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Why Real Madrid TV believes that premium sport will thrive in an AVOD environment

Cover image for Why Real Madrid TV believes that premium sport will thrive in an AVOD environment

Photo: Bence Balla-Schottner

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by Tim Mulligan

Why Real Madrid TV believes that premium sport will thrive in an AVOD environment

 

Last week, Roku and Tubi TV announced that Real Madrid TV is being added to their AVOD services. Both the Roku Channel and Tubi TV are at the forefront of the AVOD disruption that is sweeping through the video industry. AVOD is positioned by its TV industry and media advocates as the digital successor to broadcast TV, and a key strand of the free-to-air TV ecosystem is live premium sports. With AVOD’s weekly active use (WAU) still a niche consumer activity, the hope is that the inclusion of premium live sports will drive mainstream adoption.

As of last week, Roku began streaming an AVOD supported free-to-view 24/7 Real Madrid TV channel. The new channel will feature up to three Real Madrid matches per week, alongside press conferences, training sessions and behind-the-scenes footage.

Tubi TV will also be launching Real Madrid TV on its new Tubi Sports vertical, and ViacomCBS’s Pluto TV is planning to launch the channel on its service.

Real Madrid TV’s VOD experiment

 

The key point of differentiation for what Real Madrid TV is looking to achieve versus previous AVOD experiments with premium sports is the non-live focus. Other video avenues catering to sport have all been live streams, for example, La Liga and MLS have been live streamed on Facebook, and the Champions League final has been live streamed by UK telco BT’s YouTube Channel. Effectively, the value proposition has been the same as that on broadcast TV’s live ad-supported coverage of a premium sports event. Real Madrid’s AVOD experiment is to make their games VOD only content proposition, where there is a 24-hour delay between the live broadcast and when it becomes available for streaming through its US AVOD partners. The argument being made is that live access to the matches is of secondary importance to fans in different time zones, with access to the full coverage being the prime engagement driver.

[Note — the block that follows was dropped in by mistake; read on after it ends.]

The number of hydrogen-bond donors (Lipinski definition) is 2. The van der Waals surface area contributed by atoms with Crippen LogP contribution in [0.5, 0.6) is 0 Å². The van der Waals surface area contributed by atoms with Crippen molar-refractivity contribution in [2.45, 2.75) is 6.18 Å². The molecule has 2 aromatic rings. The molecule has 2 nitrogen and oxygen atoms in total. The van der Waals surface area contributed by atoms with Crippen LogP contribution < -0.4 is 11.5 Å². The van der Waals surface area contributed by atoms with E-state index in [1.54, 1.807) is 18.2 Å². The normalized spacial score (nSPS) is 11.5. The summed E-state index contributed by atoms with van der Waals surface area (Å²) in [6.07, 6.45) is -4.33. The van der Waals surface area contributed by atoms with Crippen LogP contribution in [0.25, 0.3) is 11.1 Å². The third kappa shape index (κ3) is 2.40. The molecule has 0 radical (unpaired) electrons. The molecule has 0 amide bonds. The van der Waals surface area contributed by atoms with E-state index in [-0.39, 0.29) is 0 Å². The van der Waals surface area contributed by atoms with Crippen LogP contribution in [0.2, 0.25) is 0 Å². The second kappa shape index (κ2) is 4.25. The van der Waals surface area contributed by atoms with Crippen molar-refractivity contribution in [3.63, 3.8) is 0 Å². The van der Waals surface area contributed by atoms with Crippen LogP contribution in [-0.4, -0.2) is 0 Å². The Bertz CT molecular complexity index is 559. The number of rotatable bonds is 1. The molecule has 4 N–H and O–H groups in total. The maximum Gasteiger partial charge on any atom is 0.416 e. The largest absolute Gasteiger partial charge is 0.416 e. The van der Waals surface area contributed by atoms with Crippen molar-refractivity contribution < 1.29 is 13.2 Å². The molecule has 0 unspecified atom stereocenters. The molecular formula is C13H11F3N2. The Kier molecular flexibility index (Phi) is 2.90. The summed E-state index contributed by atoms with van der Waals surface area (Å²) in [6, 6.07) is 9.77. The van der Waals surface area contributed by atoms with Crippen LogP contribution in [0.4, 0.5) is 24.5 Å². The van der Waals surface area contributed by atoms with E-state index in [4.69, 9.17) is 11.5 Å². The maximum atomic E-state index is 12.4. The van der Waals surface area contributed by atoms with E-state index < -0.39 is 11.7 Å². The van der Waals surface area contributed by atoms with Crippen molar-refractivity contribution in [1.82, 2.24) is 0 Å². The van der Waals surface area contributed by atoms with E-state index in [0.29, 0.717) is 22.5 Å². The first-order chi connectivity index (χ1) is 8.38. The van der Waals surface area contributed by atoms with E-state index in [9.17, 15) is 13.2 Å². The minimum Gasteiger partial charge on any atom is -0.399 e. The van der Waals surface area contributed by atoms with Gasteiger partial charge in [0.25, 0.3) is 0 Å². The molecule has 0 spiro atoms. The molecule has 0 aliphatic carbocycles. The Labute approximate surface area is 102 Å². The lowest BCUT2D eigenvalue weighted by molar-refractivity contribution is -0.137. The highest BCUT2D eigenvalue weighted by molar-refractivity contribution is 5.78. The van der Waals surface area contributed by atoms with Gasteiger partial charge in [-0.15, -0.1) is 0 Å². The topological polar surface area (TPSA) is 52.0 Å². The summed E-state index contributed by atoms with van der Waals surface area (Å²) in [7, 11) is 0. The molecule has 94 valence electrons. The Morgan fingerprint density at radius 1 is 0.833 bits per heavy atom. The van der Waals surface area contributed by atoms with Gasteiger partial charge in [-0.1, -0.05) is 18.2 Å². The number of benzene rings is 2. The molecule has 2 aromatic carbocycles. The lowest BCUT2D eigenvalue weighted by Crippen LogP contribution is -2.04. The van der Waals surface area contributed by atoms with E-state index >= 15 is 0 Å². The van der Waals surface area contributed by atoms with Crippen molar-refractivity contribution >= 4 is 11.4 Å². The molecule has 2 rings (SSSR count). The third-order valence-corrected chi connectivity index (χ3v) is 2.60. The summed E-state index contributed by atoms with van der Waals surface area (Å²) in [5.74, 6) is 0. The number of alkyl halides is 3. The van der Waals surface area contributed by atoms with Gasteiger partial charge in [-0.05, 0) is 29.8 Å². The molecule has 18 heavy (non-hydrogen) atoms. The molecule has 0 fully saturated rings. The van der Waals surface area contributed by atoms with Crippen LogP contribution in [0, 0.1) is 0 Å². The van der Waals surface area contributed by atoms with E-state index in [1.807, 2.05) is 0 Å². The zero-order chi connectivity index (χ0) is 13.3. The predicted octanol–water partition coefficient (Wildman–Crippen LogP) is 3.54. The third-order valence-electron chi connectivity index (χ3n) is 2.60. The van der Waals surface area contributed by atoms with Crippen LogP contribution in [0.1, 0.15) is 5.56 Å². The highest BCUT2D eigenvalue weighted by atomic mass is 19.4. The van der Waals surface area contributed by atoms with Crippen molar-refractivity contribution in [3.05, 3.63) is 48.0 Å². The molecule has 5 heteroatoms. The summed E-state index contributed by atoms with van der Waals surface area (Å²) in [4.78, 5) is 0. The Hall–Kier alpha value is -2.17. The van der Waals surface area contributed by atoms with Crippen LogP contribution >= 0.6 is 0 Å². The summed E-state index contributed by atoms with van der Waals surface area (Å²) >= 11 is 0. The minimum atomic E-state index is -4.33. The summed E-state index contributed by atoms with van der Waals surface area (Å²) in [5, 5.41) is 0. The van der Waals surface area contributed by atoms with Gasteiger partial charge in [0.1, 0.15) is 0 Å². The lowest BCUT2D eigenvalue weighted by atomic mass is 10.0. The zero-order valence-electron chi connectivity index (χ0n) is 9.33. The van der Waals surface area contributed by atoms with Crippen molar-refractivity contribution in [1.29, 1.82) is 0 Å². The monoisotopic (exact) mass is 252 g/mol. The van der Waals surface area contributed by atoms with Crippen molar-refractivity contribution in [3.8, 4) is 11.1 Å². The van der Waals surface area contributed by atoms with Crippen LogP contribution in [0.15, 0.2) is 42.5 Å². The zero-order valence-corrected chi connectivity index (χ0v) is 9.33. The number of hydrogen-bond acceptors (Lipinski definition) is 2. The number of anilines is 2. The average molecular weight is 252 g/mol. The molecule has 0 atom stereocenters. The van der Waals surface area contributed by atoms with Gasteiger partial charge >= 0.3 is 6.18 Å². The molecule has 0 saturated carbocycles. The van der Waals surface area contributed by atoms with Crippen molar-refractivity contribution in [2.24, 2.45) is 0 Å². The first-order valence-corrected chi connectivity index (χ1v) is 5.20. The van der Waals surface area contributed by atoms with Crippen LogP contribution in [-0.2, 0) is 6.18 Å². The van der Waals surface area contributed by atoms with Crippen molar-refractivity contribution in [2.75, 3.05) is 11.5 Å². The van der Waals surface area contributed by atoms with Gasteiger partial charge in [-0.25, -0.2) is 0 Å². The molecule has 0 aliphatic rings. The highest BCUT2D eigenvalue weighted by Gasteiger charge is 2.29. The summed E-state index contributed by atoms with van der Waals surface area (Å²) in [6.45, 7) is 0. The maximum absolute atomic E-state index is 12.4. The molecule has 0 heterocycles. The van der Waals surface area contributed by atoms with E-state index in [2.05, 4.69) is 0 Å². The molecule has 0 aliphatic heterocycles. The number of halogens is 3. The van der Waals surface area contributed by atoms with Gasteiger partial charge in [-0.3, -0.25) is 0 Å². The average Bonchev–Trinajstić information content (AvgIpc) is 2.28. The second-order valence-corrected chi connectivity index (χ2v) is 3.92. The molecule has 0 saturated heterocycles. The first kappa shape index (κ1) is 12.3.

Quantifying the half-life of a sports broadcast

 

Switching the value proposition from live to on-demand access of full premium sports content is a seismic shift which is uniquely optimised for the globalised streaming environment. MIDiA Research’s Q2 2021 consumer survey data provides compelling support to this bold bet on the VOD proposition shift. While traditional live sports viewing on TV is over three times more popular than broadcast sports highlights, the consumer penetration percentage for watching live sports on streaming video services is the same as for watching sports highlights on social media platforms.

The consumer data for digitally engaged sports fans is that live sports are no more important than pre-recorded sports content. This fundamentally challenges the established TV industry assumption that live is the compelling proposition for sports fans, because while this is generally true, it no longer holds as we shift into the digital first era.

It is fitting that it should be Real Madrid that is leading this digital disruption drive, with the club’s recent history of heavily building a global sports brand alongside seeking new disruptive business models, such as the recent thwarted super-league. Success in the US will see a rapid global expansion, as sports franchises seek to tap in to global sports fans in emerging markets who are comfortable with AVOD as a cost effective way to consume premium content in the 2020s.

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